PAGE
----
Byron's Babbles

Educating Students To Improve The World

The book Educating Students to Improve the World, written by Harvard Professor Fernando M. Reimers, presents an inspiring and bold vision of how schools should be organized to cultivate a range of skills and dispositions that effectively educate students to make the world better. The book is unique in the breadth of the scholarship it integrates and in how it builds a sensible model to understand the process of educational change that honors the multidimensionality of the process. It is, at the same time, a very scholarly book, an erudite treaty of the field of global education, and a very practical book, a book that makes sense to those in the business of leading schools and school systems.

Professor Reimers

The idea that the book contains is simple, yet holds remarkable potential to transform education around the world. The big idea the book contains is that public education, as an institution of the Enlightenment, was meant to be global since its creation, but the obvious global nature of many of the challenges facing humanity requires that education becomes intentionally  global. Professor Reimers argues in the book that formal education should be aligned with audacious and hopeful visions for a more inclusive world, such as those contained in the Universal Declaration of Human Rights or in the United Nations Sustainable Development Goals. Such alignment involves defining what kind of competencies would actually help students care about and have the skills to make a difference in advancing a more inclusive and sustainable world. With such clarity on the expected learning outcomes for students, the curriculum would then map backwards an instructional sequence to gradually support students in a rigorous process of development of such competencies.

But the merit of this book goes beyond articulating why education should help students develop a sense of purpose, aligned with ambitious purposes of building a better world, it then explains how structuring effective education programs requires that the process of change is advanced multidimensionally, reflecting a cultural, psychological, professional, institutional and political.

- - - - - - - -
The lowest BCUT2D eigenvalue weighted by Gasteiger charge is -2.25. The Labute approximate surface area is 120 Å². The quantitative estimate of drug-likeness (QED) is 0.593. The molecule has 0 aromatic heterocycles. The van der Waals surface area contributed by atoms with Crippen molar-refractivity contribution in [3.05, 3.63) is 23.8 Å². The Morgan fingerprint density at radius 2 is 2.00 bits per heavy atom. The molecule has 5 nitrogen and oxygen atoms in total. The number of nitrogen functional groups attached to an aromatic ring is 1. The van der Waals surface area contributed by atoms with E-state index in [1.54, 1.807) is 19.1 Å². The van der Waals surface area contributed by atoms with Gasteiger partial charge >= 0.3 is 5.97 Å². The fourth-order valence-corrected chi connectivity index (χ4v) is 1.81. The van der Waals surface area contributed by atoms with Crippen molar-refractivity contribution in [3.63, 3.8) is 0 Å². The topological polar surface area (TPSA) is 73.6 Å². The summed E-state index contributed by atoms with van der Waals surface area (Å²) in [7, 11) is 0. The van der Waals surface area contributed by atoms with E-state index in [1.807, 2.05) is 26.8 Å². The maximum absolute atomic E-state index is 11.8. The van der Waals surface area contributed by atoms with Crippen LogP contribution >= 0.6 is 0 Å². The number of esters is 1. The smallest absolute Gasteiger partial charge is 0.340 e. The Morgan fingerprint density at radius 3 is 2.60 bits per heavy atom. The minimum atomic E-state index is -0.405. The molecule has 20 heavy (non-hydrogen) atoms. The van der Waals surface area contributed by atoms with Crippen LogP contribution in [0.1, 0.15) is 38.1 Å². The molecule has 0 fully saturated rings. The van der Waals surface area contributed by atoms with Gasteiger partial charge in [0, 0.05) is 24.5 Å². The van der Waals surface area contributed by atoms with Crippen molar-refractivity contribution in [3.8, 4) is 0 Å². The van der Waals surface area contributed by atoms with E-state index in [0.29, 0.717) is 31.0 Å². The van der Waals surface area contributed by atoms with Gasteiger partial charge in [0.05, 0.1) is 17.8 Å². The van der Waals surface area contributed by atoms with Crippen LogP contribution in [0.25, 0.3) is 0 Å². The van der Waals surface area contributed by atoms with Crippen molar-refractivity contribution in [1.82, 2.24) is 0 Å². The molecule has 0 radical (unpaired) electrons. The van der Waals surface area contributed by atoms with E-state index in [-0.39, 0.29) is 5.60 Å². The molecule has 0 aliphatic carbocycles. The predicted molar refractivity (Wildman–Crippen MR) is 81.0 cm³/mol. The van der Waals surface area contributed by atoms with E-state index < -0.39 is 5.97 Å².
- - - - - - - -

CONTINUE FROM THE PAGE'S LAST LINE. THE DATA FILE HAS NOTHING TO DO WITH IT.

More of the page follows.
The ambitions of the book are considerable, to bridge an evident schism between the scholarship and practice of global education. The book is an intellectual tour de force tracing the history of global education to the very creation of public education systems, and integrating research reflecting a variety of disciplinary perspectives in support of a conceptual framework in service of more coherent and effective educational practice. 

Enhancing the credibility of the ideas in the book is not just the fact that the book is well researched and crafted, but that it builds on a long practice of the author actually doing the very things this books recommends should be done to develop a relevant curriculum. Professor Reimers invented an approach to take bold goals, such as the United Nations Development Goals, and translate them into student learning outcomes, and then curriculum and pedagogy. It’s a simple and intuitive idea, but it had not been done before. 

It is the combination of the powerful idea that education should be aligned with ambitious goals for inclusion and sustainability with a theoretical model of how to structure efforts to translate that idea into changed educational practices that makes this book unique. It is not surprising that since it was published, as an Open Access resource by Springer, a week ago, the book has already been downloaded 24,000 times.

The book can be downloaded here https://www.springer.com/gp/book/9789811538865

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